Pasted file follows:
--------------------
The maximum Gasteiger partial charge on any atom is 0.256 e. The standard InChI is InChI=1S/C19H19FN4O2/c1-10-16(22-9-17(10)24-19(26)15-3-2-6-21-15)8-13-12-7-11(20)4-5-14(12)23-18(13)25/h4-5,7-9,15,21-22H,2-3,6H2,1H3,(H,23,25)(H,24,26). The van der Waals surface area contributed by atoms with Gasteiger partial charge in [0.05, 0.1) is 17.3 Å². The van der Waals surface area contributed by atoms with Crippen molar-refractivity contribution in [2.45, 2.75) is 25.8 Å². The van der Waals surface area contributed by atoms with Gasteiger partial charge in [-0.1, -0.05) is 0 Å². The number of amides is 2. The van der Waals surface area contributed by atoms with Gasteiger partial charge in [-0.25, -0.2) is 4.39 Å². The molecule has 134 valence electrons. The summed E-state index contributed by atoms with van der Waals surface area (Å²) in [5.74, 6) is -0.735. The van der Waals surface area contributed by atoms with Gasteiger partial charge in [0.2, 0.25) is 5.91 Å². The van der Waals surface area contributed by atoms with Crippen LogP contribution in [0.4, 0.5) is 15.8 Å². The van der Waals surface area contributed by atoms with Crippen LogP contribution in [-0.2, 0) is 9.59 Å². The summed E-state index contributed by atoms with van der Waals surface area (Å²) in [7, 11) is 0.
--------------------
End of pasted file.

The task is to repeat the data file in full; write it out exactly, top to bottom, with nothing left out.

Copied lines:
The maximum Gasteiger partial charge on any atom is 0.256 e. The standard InChI is InChI=1S/C19H19FN4O2/c1-10-16(22-9-17(10)24-19(26)15-3-2-6-21-15)8-13-12-7-11(20)4-5-14(12)23-18(13)25/h4-5,7-9,15,21-22H,2-3,6H2,1H3,(H,23,25)(H,24,26). The van der Waals surface area contributed by atoms with Gasteiger partial charge in [0.05, 0.1) is 17.3 Å². The van der Waals surface area contributed by atoms with Crippen molar-refractivity contribution in [2.45, 2.75) is 25.8 Å². The van der Waals surface area contributed by atoms with Gasteiger partial charge in [-0.1, -0.05) is 0 Å². The number of amides is 2. The van der Waals surface area contributed by atoms with Gasteiger partial charge in [-0.25, -0.2) is 4.39 Å². The molecule has 134 valence electrons. The summed E-state index contributed by atoms with van der Waals surface area (Å²) in [5.74, 6) is -0.735. The van der Waals surface area contributed by atoms with Gasteiger partial charge in [0.2, 0.25) is 5.91 Å². The van der Waals surface area contributed by atoms with Crippen LogP contribution in [0.4, 0.5) is 15.8 Å². The van der Waals surface area contributed by atoms with Crippen LogP contribution in [-0.2, 0) is 9.59 Å². The summed E-state index contributed by atoms with van der Waals surface area (Å²) in [7, 11) is 0.